The United Nations has said more than 100,000 people -- including many civilians -- have been killed since a popular uprising spiraled into a civil war in 2011. An umbrella group for the rebels said 44 people were killed Saturday.
Syrian activist groups and state media reported heavy clashes in the ancient town of Maaloula, in the Damascus countryside.
The predominantly Christian town, an hour's drive from the capital, is the last surviving place where western Aramaic is spoken, and it holds huge symbolic importance for Syrian Christians.
Meanwhile, Kerry appeared alongside French Foreign Minister Laurent Fabius in Paris on Saturday, insisting, "This concerns every American's security. This is not remote. This not some far-off place where something happened that's just one Arab sect killing another Arab sect on some internal fight."
Kerry went on to liken al-Assad to Adolf Hitler and Saddam Hussein, citing the three men as the only leaders to deploy internationally banned chemical weapons in the last century. He further accused al-Assad of having "no conscience" about what he does to the Syrian people.
President Bill Clinton always regretted not addressing Rwanda before the African nation spiraled into all-out genocide in 1994, Kerry said the former president has told him, and if the United States doesn't confront Syria soon, it could face more severe manifestations of the threat later. The 1995 sarin attacks on the Tokyo subway are an example of what happens when "ungoverned terrorists call the shots," Kerry said.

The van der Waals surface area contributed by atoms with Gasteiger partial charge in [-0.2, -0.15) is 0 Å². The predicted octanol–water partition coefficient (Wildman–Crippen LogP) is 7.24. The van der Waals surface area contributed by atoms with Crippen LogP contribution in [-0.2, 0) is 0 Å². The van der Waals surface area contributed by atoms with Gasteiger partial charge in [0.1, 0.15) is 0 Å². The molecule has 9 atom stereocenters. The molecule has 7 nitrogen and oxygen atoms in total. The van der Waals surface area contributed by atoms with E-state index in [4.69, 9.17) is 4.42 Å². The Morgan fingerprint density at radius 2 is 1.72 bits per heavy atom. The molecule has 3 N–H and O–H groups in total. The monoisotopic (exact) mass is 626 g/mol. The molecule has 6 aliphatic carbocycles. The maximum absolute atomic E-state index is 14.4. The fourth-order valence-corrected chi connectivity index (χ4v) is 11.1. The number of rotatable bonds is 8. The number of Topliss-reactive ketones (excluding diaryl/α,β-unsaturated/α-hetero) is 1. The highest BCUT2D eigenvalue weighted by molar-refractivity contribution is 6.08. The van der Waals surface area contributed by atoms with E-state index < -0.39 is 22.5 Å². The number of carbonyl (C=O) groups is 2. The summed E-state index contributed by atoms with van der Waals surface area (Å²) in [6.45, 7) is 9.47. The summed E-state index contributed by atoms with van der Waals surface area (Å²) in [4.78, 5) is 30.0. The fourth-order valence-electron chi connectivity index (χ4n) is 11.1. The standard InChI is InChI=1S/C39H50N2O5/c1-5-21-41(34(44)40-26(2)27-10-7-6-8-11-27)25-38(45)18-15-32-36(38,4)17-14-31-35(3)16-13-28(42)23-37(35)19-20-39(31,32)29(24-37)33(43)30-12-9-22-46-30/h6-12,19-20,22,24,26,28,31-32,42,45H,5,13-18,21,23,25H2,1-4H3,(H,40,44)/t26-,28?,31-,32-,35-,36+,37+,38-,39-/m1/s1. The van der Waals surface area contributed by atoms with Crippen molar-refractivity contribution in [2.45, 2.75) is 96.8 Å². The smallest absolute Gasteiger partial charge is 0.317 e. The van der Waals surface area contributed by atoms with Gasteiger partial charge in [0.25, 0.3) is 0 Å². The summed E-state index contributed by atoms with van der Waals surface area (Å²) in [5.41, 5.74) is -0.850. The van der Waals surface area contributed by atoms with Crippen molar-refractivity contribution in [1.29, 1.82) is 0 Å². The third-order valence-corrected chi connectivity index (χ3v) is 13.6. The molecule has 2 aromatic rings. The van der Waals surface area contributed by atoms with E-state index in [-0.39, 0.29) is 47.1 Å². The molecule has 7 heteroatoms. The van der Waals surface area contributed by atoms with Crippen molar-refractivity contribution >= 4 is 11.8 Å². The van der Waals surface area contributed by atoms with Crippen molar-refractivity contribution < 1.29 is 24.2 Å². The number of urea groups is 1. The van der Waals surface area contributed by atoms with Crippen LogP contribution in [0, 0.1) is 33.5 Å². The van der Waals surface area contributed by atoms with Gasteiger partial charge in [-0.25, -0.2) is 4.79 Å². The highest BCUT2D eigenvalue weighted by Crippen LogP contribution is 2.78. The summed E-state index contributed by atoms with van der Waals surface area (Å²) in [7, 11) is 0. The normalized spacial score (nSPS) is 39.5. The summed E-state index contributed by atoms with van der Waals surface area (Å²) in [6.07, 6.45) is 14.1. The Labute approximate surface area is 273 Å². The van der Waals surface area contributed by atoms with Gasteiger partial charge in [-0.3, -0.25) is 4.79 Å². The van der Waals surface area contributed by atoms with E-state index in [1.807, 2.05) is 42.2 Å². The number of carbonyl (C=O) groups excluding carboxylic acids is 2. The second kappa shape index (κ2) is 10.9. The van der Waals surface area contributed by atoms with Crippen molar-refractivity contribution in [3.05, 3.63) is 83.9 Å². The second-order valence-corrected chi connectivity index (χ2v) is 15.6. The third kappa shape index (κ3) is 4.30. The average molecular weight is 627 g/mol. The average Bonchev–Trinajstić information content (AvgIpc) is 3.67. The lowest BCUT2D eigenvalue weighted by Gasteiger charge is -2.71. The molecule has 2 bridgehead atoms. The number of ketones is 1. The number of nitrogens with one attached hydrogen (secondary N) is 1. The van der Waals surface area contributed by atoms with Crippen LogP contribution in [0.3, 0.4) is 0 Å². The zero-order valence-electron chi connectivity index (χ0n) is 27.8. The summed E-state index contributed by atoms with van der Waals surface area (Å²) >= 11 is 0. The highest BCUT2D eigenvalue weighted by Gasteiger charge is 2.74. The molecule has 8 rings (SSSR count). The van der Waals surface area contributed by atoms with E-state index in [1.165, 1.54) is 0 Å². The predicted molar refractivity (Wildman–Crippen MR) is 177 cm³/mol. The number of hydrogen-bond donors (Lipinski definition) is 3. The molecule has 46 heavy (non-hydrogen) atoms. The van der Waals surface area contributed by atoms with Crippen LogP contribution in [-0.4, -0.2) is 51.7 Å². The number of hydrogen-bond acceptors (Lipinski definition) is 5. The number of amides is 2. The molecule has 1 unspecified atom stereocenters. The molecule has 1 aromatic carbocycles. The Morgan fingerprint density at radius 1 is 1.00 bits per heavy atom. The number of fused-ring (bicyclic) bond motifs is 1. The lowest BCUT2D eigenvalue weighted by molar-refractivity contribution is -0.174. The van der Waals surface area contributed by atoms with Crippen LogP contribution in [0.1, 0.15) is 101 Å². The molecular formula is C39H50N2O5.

Many European countries are opposed to any military action without a U.N. mandate, which the United States has ruled out over what it calls Russian "intransigence" in the U.N. Security Council.
France is the only nation so far to commit to military action against Syria alongside the United States.
Hollande has promised to contribute to a military campaign but, facing political pressure at home, said he would wait for the U.S. Congress to give President Barack Obama authorization to strike and for the findings of the U.N. inspectors' report, which would effectively delay any military action.
Kerry will also meet with Arab League foreign ministers Sunday while in Paris. Those talks initially were to focus on the latest Middle East peace initiative, but Syria is now expected to be on the agenda, the officials told reporters.
Kerry will talk to the Arabs "about things where they may be helpful, and again, also building support within the international community for a response from the international community," one of the officials said.
In all of the meetings Kerry was expected to work to "coordinate a political response" on Syria, but was not expected to go into the details about particular roles countries could play as part of any military action, an official said.